We leave the real world for a bit and meditate on a living piece of notebook paper in Han Tang’s “Beyond the Fringe,” a coming-of-age tale of sorts in which a human-shaped bit of parchment explores its life and limitations. It struggles with its place in the world as much as any human characters in the rest of this block do. Tang’s wordless, expressionistic animation style looks extraordinary on the big screen and is the kind of film where multiple viewings reveal multiple layers. I’m excited to hear what people think of this one.
From a tale of paper to a tale of American bureaucracy at its most infuriating, Luis Fernando Puente’s drama “I Have No Tears, And I Must Cry” follows a woman whose meeting with a green card official takes a turn for the worst as she tries to follow the rules and start a new life in America. It wouldn’t surprise me to learn that this sort of thing happens a lot in these offices, and Puente expertly builds tension through a singular character trying to hide the ax she has to grind against newcomers to our country.
Finally, we conclude with Amy Bench and Annie Silverstein’s documentary “Breaking Silence,” bookending the White American Family theme that opened the program, but with a whole new slant, as we follow Walker and Leslie Estes, a deaf father, and CODA daughter who work within the prison system helping deaf prisoners who, otherwise, have no representation or anyone to communicate for them or with them in their confines. Bench has also been to CCFF before with her animated documentary “A Line Birds Cannot Sea.” This compassionate piece shines a light on an aspect of our prison system that many have never considered while also a deep exploration of a family with a troubled past and how they use that to help others. The film shows how much can be accomplished in 18 minutes.
Monday Shorts Programs operate a little differently. If any of our festival goers are looking for some daring experimentation or challenging works of art, they can certainly find a film or two in this block that will satisfy that want.
Shorts Program # 2 (Monday, May 8, 5:00 pm) opens with Mike Donahue’s “Troy,” a film that works well in the Saturday block. A couple in a New York apartment lives next door to a loud sex worker and cannot escape the sound of intense orgasms. They also can’t ignore this person’s inevitable heartbreak. There is a fun cringe factor at work here, but the film also has a heart that makes it worthwhile.
Next is an animated film that worked its way into the program at the last minute. Like “Beyond the Fringe,” Zora Kovac’s “Sprout” has no dialogue but tells a more straightforward story about a scientist who accidentally creates a human plant creature. Like “Troy,” this is about a character who inadvertently upends someone else’s mundane existence. The simplicity of the 2-D animation works well with the story, that I ultimately found to be touching and poetic.
From there, we go to another two-character piece called “A Shore Away,” where a homeless woman returns to a shelter where a worker is surprised to see her. Director Gaëlle Graton filmed this in a real shelter. The two leads are outstanding, and the film concludes with a moving gesture centered around something we all take for granted.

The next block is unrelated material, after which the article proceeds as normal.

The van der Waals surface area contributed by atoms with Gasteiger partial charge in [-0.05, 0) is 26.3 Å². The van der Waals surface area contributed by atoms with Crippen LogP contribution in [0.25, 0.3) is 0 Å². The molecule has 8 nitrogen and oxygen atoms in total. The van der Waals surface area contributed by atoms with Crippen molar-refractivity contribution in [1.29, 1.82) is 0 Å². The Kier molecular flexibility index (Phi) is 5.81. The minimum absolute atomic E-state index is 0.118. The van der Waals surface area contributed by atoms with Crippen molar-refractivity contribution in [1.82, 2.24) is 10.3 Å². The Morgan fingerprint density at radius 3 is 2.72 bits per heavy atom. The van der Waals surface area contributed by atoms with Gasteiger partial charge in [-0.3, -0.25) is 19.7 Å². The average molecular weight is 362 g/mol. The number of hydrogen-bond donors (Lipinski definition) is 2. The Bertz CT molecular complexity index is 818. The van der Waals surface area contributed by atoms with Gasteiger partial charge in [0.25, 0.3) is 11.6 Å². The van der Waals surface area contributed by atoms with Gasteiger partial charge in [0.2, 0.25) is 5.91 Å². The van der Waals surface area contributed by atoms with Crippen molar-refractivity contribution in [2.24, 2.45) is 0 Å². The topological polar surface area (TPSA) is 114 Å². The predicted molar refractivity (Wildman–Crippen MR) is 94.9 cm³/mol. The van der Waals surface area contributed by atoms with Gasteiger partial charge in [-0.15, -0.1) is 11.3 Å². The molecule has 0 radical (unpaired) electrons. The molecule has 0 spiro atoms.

If the subject of sex workers appears to be the overriding theme of this year’s line-up, it’s not by any design. It just so happens there were a lot of films about sex this year that were submitted to the festival (I mean, A LOT), and many were excellent. The documentary “Call Me Mommy” follows a 40-year-old single mother named Sinead whose own mother issues are at the heart of this film, as well as her past with an abusive husband. Tara O’Callaghan’s sex-positive film breathes some exquisite cinematic life into a subject that centers mostly around phone and computer screens.
Then there’s Yoko Yuki’s “In the Big Yard, In the Teeny-Weeny Pocket.” Every year, I love to program something I cannot explain. Not for the life of me. And yet, I love it to pieces because it just explodes with colors, sounds, and expressions that are beyond my scope of comprehension, and I know some of our most adventurous patrons will love it. Yuki sent this in as her story synopsis: “When it shrinks, it expands. It floats, and it sinks. It separates but connects. When I think I’m watching them, they’re actually watching me.” Perfect. She should never change this.
Vincent Fontano’s “Sèt Lam” is a helluva closer, a black-and-white meditation on fear and losing a loved one, told through a hypnotic folktale. You could probably program this as an opener to Bergman’s “The Seventh Seal,” and no one would ever question it.
I’m not doing these movies justice by writing them in small caption summaries like this. They are rich with invention and insightful explorations of the world around us and worthy of a presentation on a movie theater-sized screen before their run on Vimeo or Youtube. If you’re coming to the festival, don’t cheat yourself. Be curious. Be the one who discovers a great director first. A great actor or filmmaker’s journey often starts with a Shorts Program.
Get tickets here.
Latest blog posts
comments powered by Disqus
First appear at Short Films in Focus: The Shorts Programs of the 2023 Chicago Critics Film Festival